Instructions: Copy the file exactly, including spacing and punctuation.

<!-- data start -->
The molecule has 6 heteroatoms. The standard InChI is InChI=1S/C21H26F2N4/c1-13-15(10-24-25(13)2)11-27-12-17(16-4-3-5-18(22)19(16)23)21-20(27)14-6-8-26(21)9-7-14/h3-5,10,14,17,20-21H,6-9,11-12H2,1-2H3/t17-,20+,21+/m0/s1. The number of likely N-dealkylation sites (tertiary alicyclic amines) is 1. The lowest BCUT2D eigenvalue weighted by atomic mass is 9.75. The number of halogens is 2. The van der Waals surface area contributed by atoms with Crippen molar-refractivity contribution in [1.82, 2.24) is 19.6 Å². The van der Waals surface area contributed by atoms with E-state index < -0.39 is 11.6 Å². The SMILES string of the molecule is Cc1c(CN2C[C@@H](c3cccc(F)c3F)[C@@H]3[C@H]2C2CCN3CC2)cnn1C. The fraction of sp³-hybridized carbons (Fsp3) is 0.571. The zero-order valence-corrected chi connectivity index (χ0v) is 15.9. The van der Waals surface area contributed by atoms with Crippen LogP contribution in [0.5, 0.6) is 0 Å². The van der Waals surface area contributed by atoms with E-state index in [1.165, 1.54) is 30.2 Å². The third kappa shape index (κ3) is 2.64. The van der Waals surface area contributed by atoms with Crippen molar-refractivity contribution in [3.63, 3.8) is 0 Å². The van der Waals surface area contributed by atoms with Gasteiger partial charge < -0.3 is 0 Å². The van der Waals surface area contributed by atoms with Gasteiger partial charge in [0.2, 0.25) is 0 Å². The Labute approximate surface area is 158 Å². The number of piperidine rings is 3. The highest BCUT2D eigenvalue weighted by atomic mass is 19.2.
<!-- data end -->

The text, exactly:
The molecule has 6 heteroatoms. The standard InChI is InChI=1S/C21H26F2N4/c1-13-15(10-24-25(13)2)11-27-12-17(16-4-3-5-18(22)19(16)23)21-20(27)14-6-8-26(21)9-7-14/h3-5,10,14,17,20-21H,6-9,11-12H2,1-2H3/t17-,20+,21+/m0/s1. The number of likely N-dealkylation sites (tertiary alicyclic amines) is 1. The lowest BCUT2D eigenvalue weighted by atomic mass is 9.75. The number of halogens is 2. The van der Waals surface area contributed by atoms with Crippen molar-refractivity contribution in [1.82, 2.24) is 19.6 Å². The van der Waals surface area contributed by atoms with E-state index < -0.39 is 11.6 Å². The SMILES string of the molecule is Cc1c(CN2C[C@@H](c3cccc(F)c3F)[C@@H]3[C@H]2C2CCN3CC2)cnn1C. The fraction of sp³-hybridized carbons (Fsp3) is 0.571. The zero-order valence-corrected chi connectivity index (χ0v) is 15.9. The van der Waals surface area contributed by atoms with Crippen LogP contribution in [0.5, 0.6) is 0 Å². The van der Waals surface area contributed by atoms with E-state index in [1.165, 1.54) is 30.2 Å². The third kappa shape index (κ3) is 2.64. The van der Waals surface area contributed by atoms with Crippen molar-refractivity contribution in [3.63, 3.8) is 0 Å². The van der Waals surface area contributed by atoms with Gasteiger partial charge < -0.3 is 0 Å². The van der Waals surface area contributed by atoms with Gasteiger partial charge in [0.2, 0.25) is 0 Å². The Labute approximate surface area is 158 Å². The number of piperidine rings is 3. The highest BCUT2D eigenvalue weighted by atomic mass is 19.2.